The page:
To quote my therapist, Dimitri Halley: “The wounded healer is the healer that can truly ‘innerstand’ the person. The objective doctor stands outside and has no real deep impact & connection (empathy and compassion) by virtue of being aware of their own depression, sadness, and anxiety. In the end, it is the deep soul connection between two persons that heals both. Everyone suffers from anxiety, and it is, in carrying on the great tradition of Carl Jung, the degree to which we become aware of our own depression and anxiety or shadow which determines our personal and spiritual growth.”
Why so many changes? I was often asked.
Well, I get what I call 'downloads'. I believe I was divinely guided, to explore and find all the building blocks I needed to fulfill my calling. I started as a lawyer, so I also studied contract law. Now, as a coach, I make my own contracts and disclaimers and handle my own legal issues. Being a lawyer also taught me the communication and problem-solving skills I use daily in my coaching practice. Being an entrepreneur, studying business operations, and making mistakes along the way taught me how to start up and handle the ups and downs of a business, such as the coaching business. It challenged me to be innovative and creative, which are also principles I live by in my coaching business. I recently added 'author' to the list, by pouring all this creativity into ten books, which are currently available on Amazon.
So, my answer to that question is: Change is growth. Comfort zone is a safe and cozy environment, but nothing ever happens there. Without stepping out, taking risks, and walking other paths, you may never discover your true passion.
I’ve figured out pretty well who I am as a person, which ultimately led me to figure out who I am as a coach. A transformational coach helps you focus on who you are, who you're meant to be, and how to get there. Transformational coaching is the system I've been applying to myself for five years now.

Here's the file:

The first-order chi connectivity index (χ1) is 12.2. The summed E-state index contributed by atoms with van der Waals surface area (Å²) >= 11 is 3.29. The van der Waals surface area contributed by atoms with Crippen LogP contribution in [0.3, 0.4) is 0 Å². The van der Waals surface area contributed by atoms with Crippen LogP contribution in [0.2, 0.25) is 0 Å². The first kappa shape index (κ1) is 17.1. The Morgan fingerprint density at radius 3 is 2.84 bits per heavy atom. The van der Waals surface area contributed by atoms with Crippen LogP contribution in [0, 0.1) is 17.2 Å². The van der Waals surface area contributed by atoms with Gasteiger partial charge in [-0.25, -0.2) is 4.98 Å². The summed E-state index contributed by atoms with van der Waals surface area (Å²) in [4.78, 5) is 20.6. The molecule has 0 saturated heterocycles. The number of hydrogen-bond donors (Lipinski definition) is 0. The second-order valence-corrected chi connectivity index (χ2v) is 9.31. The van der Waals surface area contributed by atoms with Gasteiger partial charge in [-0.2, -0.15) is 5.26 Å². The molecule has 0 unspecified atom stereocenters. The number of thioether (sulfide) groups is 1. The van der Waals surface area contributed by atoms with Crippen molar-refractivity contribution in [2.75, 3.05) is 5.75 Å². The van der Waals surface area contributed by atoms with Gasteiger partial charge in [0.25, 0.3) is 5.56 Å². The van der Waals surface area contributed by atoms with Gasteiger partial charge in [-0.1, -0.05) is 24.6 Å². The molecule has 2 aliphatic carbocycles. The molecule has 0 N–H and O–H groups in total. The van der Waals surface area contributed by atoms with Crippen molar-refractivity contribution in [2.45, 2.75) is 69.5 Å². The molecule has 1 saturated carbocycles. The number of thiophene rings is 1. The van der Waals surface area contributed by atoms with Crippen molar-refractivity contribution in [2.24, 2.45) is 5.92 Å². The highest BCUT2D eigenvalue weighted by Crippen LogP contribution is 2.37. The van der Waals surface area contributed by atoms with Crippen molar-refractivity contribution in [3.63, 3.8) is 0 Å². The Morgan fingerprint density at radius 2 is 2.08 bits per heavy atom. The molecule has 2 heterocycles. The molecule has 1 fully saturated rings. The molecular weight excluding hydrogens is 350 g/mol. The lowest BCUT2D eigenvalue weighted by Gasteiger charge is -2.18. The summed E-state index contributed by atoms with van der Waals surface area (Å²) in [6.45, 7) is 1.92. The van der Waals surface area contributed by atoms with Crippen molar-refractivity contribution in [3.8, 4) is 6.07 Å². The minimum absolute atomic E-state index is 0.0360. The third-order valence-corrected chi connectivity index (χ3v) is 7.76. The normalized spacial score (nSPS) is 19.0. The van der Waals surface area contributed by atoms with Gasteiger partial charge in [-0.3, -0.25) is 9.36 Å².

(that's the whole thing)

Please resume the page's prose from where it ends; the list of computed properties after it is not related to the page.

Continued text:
I focus on self-development with the ultimate goal of relationship improvement. And for a very good reason. It all starts with you. If you have constant internal struggles and refuse to address them, all your relationships will suffer. You will unconsciously project your negativity onto others: Your partner, your family, your friends, your colleagues, and even strangers on the street.
So, if you think the world is against you, that ‘difficult, ‘problematic’, ‘toxic’ person, could be you. In that case, a crash course in self-awareness, self-reflection, and self-responsibility, might be what you need to help you evolve.
The process of self-discovery leads to many paths, side steps, and pauses which are all necessary.
If something calls out to you, don’t dismiss it, even if it seems silly and a waste of time or money.
Follow your gut, and trust that in the end, everything will make sense.
Certified Professional Coach
For in-depth information about my work, I invite you to purchase my book, Confessions to a Love Coach. The twelve short stories, collected during my first five years as a coach, describe client-coach dialogues in real coaching sessions. Each story has a message that might serve as a life lesson.
De Wit Van Dorp Store (Dakota)